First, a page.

After years of research, scientists at The University of Texas M. D. Anderson Cancer Center are now able to explain, in exquisite molecular detail, how the estrogen hormone can help keep breast cancer cells alive.
In the Sept. 24 issue of the journal, Nature Cell Biology, they assign roles to a number of genes and proteins thought to play a part in breast cancer cell survival, and in the process, have identified potential molecular drug targets.
"It's a very complex story, but we have been able to bring together a number of basic discoveries from different fields of research to work out the basic mechanism by which estrogen can exert a pro-life effect on cancer cells," said the study's lead author, Edward T. H. Yeh, M.D., professor and chair of The University of Texas M. D. Anderson's Department of Cardiology.
Along the way, the researchers have provided some novel insights. One is that they have provided a role for breast cancer-associated protein 3 (BCA3), which had been recently found to be over-expressed in both breast and prostate cancers. Yeh and his team show that this protein, by itself, doesn't have any relationship to the cancer, but when modified by the protein NEDD8, can act like a tumor suppressor.
The researchers also found that SIRT1, a key protein involved in this molecular pathway, is a member of a family of proteins responsible for prolonging life span in both yeast and worms. "The fact that these molecules, which maintain life span in other species, has been found to be involved in suppressing cancer development seems important to us," Yeh said. "The reason people live longer is that they don't develop cancer as readily."
Players in this newly defined pathway are:
Researchers are interested in ways that cells can efficiently turn genes on or off, and one of the newest mechanisms is dubbed "NEDDylation," which Yeh helped to find 10 years ago. This process requires multiple enzymes to attach NEDD8 to other proteins.
To find proteins that can be altered by NEDD8, the four-member research team used yeast as their experimental platform, and SENP8 as a tool. This enzyme is known to be able to separate NEDD8 from the proteins it binds to. In this way, they could use SNEP8 "as bait" to fish for protein complexes held together by NEDD8.
They first found that BCA3 binds to SENP8 and was modified byNEDD8, and then discovered that this complex affects NFkB signaling. It does this by binding on to p65, one of the two proteins that make up NFkB proteins, the researchers say. "NEDD8 modified BCA3 regulates the activity of NFkB, but BCA3 alone does not have any impact on NFkB," says Yeh.
Then they looked at how this NEDDylation further works to suppress the ability of NFkB to transcribe (activate) other genes. Here the investigators found SITR1, the molecule known to prolong life span in several other species. SITR1 is a histone deacetylase, a protein that blocks transcription factors from regulating genes. "When NEDD8 modified BCA3, it binds to p65 and recruits SITR1 to suppress NFkB-mediated transcription," Yeh said.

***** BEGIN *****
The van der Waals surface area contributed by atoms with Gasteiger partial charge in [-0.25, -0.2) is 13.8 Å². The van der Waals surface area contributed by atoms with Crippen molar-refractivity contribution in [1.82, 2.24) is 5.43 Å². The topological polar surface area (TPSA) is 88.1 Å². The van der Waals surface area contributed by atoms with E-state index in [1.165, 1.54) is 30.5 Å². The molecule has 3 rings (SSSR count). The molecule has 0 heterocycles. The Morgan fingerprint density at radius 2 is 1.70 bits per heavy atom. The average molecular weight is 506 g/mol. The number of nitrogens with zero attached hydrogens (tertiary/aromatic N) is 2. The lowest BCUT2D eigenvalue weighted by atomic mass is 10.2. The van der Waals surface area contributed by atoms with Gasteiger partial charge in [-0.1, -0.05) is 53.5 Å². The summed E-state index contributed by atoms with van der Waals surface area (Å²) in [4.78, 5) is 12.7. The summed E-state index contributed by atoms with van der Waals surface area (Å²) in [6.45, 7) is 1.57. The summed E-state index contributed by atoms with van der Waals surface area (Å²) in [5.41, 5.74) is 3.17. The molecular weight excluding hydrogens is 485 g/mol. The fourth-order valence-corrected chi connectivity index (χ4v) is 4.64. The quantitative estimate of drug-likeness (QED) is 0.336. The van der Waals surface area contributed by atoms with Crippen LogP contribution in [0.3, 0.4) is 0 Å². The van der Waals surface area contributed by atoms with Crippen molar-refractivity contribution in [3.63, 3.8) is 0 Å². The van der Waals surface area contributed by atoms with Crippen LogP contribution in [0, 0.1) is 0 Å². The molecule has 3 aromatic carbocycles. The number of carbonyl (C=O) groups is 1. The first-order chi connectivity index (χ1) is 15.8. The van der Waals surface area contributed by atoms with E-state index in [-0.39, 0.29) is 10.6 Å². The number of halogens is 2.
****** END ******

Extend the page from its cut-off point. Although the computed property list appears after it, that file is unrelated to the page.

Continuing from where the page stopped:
Finally, the researchers discovered that estrogen blocks NEDD8 from modifying BCA3, a finding which goes some way to "explaining estrogen's pro-life effect in breast cancer cells," Yeh says. "Estrogen could enhance the survival of breast cancer cells by silencing BCA3, through eliminating its hold on NFkB transcription."
Now that this cancer-promoting molecular pathway has been described, Yeh says it might be possible to interfere with a number of the players to inhibit cancer growth. "NEDD8 is key," he said. "It may be possible to design drugs that block the removal of NEDD8 from BCA3." By increasing the amount of NEDD8-modified BCA3, there will be a corresponding decrease in the level of NFkB and the cancer cells will be more sensitive to chemotherapy, Yeh says.
"There is a lot we need to sort out, of course, but this is a model of how estrogen may function to promote growth in breast cancer that we can all now work from," Yeh says.
The study was supported by grants from National Institutes of Health. The first author, Fei Gao, M.D., Ph.D. was a post-doctoral fellow with Yeh at the Brown Foundation Institute of Molecular Medicine for the Prevention of Human Diseases at the University of Texas Health Science Center at Houston and is an associate professor and vice-director, Department of Cell Biology and Vice-Director, Science and Technology Division at the Shanghai Jiao-Tong University, School of Medicine, at Shanghai, China.
Other co-authors include Jinke Cheng, Ph.D., assistant professor from the Department of Cardiology, M. D. Anderson, and Tong Shi, M.D. from the Shanghai Jiao-Tong University School of Medicine, in Shanghai, China. Yeh is also director of the Research Center for Cardiovascular Diseases at the Brown Foundation Institute of Molecular Medicine and a member of the Texas Heart Institute.
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